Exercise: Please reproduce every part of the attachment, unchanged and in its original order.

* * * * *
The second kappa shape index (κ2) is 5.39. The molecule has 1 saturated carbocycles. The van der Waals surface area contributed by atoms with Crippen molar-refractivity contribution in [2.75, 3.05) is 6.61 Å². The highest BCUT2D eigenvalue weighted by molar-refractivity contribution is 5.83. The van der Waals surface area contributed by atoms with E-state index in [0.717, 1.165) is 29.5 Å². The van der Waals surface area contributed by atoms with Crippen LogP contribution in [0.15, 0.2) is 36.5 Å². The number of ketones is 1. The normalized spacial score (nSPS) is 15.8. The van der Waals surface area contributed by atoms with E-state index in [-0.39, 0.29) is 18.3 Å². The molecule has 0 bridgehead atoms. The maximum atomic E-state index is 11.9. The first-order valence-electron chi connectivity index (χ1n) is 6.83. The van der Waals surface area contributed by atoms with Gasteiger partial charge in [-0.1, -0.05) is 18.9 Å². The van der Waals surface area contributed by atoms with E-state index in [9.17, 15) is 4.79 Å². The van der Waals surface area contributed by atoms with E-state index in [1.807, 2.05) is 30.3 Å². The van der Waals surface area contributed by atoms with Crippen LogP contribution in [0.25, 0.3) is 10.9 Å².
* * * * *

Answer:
The second kappa shape index (κ2) is 5.39. The molecule has 1 saturated carbocycles. The van der Waals surface area contributed by atoms with Crippen molar-refractivity contribution in [2.75, 3.05) is 6.61 Å². The highest BCUT2D eigenvalue weighted by molar-refractivity contribution is 5.83. The van der Waals surface area contributed by atoms with E-state index in [0.717, 1.165) is 29.5 Å². The van der Waals surface area contributed by atoms with Crippen LogP contribution in [0.15, 0.2) is 36.5 Å². The number of ketones is 1. The normalized spacial score (nSPS) is 15.8. The van der Waals surface area contributed by atoms with E-state index in [-0.39, 0.29) is 18.3 Å². The molecule has 0 bridgehead atoms. The maximum atomic E-state index is 11.9. The first-order valence-electron chi connectivity index (χ1n) is 6.83. The van der Waals surface area contributed by atoms with Gasteiger partial charge in [-0.1, -0.05) is 18.9 Å². The van der Waals surface area contributed by atoms with E-state index in [9.17, 15) is 4.79 Å². The van der Waals surface area contributed by atoms with E-state index in [1.807, 2.05) is 30.3 Å². The van der Waals surface area contributed by atoms with Crippen LogP contribution in [0.25, 0.3) is 10.9 Å².